cover image Wake Up Little Susie: A Mystery

Wake Up Little Susie: A Mystery

Edward Gorman. Carroll & Graf Publishers, $22.95 (256pp) ISBN 978-0-7867-0665-5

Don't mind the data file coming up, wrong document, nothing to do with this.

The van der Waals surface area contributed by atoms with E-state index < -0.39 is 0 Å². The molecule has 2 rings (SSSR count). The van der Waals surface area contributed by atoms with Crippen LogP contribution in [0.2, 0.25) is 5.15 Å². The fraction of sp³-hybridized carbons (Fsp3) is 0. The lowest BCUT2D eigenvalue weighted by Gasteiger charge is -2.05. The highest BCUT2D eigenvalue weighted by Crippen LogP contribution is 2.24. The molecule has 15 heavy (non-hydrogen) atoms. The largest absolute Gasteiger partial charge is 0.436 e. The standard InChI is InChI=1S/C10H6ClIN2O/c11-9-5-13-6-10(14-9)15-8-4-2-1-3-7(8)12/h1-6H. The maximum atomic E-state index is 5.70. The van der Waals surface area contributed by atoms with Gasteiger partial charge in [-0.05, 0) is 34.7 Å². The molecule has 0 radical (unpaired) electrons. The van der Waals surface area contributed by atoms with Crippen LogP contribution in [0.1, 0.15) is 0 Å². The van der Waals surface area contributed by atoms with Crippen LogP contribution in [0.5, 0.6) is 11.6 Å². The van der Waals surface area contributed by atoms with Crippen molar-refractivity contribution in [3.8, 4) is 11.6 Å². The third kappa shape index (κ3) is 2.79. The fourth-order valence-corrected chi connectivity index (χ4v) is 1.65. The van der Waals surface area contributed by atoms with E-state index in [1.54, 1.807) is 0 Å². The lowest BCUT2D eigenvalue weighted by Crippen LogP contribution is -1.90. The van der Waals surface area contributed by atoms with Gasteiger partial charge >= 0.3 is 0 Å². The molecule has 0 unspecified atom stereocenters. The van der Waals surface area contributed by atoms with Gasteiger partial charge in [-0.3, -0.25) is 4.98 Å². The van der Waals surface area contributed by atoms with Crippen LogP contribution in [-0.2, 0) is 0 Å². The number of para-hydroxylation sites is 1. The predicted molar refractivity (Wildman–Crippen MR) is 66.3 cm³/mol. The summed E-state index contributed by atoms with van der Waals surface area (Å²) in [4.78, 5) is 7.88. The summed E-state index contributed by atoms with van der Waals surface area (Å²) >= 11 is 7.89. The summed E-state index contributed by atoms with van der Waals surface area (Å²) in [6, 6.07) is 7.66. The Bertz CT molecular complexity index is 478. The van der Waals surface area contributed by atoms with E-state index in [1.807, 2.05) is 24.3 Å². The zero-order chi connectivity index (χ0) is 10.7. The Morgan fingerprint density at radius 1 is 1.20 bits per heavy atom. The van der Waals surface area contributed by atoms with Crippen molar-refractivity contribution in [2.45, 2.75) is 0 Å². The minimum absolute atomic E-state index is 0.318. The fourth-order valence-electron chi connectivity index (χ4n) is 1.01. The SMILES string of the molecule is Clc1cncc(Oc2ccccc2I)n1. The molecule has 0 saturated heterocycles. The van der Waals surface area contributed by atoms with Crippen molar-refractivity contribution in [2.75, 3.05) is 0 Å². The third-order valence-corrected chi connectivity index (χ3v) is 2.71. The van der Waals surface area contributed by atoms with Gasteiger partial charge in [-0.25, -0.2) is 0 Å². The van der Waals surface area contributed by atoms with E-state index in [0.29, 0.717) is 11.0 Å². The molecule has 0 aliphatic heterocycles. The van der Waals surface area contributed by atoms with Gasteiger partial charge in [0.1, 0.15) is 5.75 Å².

In 1957 perhaps the only thing worse than a new Ford Edsel is a new Ford Edsel with a dead body in the trunk. Veteran crime writer Gorman painstakingly evokes small-town America in the late '50s for this nostalgic prequel to The Day the Music Died. Sam McCain is a young lawyer and PI in quiet Black River Falls, Iowa. Susan Squires is the body discovered in the ill-fated new car while the whole town is engaged in a parade sponsored by the Ford Motor Company. Though the police are called to the crime scene, the bumbling efforts of the ruthless sheriff lead the local judge to assign Sam to the case on the q.t. Sam's prime suspect is Susan's abusive husband, David, a politically ambitious DA. Then David dies, and suspicion shifts to his ex-wife and to Susan's ex-lover. Gorman spends more time polishing up the period details, delving into the town's social intrigues and recounting Sam's love life than he does advancing the murder investigation. But his subplots converge when Mary Travers, a young woman who loves Sam and who was Susan Squire's best friend, vanishes. Gorman's assured prose fits his subject like a tailored suit. He mentions every song playing on the car radio as young couples neck in back seats, and the overall effect is a lot like a Bob Greene newspaper column set inside a mystery. Though the investigation moves slowly, Gorman's depiction of the town's rivalries keeps the tension strong. (Jan.)